Updated: Feb 4, 2021
When you claim to know how a woman should have responded to her assault, you join the ranks of her abuser.
If you don't believe her, you'd never believe me.
And if you do believe her but think it's much ado about nothing (she was a party girl and he didn't even penetrate her, for crap's sake), then you most certainly would accuse me of being melodramatic.
Which probably explains the 50-pound weight that's been sitting on my chest since I started reading the reactions to her testimony. And the lump that lodges in my throat out of nowhere. Not to mention the utter inability to concentrate. Like my brain is just running blank film on a continuous feed.
Because if you hate her, think she's a shit-disturber, or simply lack compassion for her even if you do believe her, then what happened to me is so incredibly insignificant.
It shouldn't have broken me the way it did. I should've been able to just pull my big-girl pants back up and shrug it off. And for God's sake, it shouldn't still be haunting me 18 years, a marriage, a law degree, a successful career, and an amazing rugrat later.
I must be weak. Or attention-seeking. Or self-pitying. Or the ever-so-present fallback: just too damn sensitive.
You see, he didn't hold me down. He didn't threaten my life. He didn't leave any marks. Not the kind you can see, anyway.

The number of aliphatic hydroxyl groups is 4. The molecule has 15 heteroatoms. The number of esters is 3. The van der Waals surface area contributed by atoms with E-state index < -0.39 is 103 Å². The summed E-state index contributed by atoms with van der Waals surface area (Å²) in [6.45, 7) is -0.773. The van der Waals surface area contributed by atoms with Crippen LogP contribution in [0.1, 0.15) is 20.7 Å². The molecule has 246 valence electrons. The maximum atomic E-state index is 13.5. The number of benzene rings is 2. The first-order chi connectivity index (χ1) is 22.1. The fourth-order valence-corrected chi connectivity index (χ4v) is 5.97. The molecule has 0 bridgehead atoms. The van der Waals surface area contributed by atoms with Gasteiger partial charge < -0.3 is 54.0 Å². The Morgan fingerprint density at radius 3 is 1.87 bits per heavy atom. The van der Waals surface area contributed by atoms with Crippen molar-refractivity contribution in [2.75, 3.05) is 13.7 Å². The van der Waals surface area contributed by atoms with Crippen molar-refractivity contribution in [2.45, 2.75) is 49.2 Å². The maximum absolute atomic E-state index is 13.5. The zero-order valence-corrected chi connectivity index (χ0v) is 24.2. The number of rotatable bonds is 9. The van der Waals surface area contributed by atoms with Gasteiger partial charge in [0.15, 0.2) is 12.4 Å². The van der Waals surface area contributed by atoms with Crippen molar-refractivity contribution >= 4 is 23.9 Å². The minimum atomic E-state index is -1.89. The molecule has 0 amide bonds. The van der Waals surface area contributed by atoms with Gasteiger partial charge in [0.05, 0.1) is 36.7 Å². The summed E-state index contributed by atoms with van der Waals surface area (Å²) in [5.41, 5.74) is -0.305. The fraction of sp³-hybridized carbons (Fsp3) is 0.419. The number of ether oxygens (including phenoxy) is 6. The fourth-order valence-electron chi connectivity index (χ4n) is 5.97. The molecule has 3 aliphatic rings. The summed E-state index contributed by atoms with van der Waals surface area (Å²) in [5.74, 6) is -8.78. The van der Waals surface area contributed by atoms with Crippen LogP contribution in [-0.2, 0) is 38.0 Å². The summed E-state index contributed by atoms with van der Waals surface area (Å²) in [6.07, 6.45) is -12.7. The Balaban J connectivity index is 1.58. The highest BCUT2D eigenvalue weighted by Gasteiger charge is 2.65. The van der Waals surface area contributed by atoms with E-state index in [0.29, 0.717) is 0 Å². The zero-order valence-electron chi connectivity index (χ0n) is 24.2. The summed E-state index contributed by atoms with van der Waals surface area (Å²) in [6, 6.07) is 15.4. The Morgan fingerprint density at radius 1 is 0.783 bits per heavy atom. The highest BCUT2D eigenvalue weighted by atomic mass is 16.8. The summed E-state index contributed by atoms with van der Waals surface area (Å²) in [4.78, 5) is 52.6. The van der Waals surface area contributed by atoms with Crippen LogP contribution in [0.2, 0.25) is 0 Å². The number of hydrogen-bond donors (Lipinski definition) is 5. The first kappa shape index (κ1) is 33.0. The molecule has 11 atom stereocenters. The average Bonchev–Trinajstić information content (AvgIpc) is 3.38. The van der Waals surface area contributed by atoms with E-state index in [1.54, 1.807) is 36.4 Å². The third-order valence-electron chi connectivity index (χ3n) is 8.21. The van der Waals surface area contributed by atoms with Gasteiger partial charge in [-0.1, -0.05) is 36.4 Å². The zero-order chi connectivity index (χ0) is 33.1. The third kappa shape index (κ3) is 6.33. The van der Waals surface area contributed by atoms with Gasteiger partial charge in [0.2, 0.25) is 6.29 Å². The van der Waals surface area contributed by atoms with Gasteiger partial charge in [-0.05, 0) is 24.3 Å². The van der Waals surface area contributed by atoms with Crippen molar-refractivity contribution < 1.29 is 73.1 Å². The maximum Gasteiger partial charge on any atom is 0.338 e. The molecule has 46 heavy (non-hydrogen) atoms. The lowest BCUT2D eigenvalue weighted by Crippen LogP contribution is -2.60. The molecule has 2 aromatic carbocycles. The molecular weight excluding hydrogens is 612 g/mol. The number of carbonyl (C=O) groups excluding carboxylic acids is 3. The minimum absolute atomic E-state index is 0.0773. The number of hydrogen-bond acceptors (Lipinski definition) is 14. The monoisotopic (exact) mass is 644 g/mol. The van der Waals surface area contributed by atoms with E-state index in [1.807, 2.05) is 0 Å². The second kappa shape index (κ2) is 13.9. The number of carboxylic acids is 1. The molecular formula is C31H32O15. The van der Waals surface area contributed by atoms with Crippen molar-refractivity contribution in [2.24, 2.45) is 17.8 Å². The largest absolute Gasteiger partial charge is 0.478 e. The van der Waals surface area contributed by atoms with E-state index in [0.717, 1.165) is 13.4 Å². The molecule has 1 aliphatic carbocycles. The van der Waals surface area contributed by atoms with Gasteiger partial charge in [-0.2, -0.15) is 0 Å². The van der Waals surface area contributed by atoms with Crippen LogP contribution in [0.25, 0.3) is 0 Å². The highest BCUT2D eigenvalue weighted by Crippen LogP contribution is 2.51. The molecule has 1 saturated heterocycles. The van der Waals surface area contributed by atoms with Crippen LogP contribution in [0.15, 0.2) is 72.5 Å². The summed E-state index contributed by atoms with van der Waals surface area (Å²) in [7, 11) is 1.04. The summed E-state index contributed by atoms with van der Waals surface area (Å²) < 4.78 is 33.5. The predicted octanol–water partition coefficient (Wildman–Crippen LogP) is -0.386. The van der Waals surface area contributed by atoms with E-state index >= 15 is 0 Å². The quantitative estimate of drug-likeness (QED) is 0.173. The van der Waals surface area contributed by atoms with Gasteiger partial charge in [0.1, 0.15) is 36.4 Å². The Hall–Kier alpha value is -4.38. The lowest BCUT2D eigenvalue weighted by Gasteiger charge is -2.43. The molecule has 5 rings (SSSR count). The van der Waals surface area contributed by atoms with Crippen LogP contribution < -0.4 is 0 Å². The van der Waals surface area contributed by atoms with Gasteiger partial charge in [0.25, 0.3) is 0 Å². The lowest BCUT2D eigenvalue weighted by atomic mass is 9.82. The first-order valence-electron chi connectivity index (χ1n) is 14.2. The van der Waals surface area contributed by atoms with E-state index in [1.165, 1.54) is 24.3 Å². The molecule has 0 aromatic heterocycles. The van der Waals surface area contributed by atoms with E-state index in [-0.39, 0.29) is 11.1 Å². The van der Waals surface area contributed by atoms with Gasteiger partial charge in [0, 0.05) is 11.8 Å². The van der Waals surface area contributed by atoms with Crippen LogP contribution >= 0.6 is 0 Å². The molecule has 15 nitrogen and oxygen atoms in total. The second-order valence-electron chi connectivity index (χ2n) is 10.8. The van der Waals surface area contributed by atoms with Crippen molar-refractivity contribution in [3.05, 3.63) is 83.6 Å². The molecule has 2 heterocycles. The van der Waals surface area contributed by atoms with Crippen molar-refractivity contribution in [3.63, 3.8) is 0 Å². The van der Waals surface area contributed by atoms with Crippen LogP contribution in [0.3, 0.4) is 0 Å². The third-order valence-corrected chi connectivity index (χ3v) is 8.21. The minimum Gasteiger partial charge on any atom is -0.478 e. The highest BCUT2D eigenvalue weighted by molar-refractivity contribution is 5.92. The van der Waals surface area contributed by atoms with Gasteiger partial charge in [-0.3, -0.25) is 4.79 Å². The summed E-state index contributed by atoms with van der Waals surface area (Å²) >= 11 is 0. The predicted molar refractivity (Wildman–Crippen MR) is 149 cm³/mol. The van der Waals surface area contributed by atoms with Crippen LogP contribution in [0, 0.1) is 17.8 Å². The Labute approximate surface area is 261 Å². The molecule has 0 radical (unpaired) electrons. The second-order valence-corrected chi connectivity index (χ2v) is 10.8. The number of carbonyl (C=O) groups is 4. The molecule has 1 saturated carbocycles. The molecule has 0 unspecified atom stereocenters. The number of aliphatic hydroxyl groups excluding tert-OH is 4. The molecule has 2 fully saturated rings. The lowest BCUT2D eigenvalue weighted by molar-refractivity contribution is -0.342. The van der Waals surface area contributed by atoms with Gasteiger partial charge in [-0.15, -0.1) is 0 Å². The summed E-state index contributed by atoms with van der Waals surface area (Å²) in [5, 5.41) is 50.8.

But from that moment on, I was changed. Just like Christine Blasey Ford and Andrea Constand described, who I was and how I interacted with the world became defined by Before and After.
Until that moment, sex was sacred. While I certainly won't claim I had planned to save myself until marriage or was the picture of virtue, until that moment, I had only been with men I truly believed I loved. Men who had earned my trust. (Three months of dating and a blood test is generally how I decided whether he was trustworthy. Neurotic? You bet.) Point being, I took sex seriously--from an emotional and physical standpoint. For me, the intimacy of intercourse brought my vulnerabilities, fears, and insecurities to a whole new level. It bonded me with an individual like no other experience could. So I was excruciatingly careful about who I opened that part of myself up to.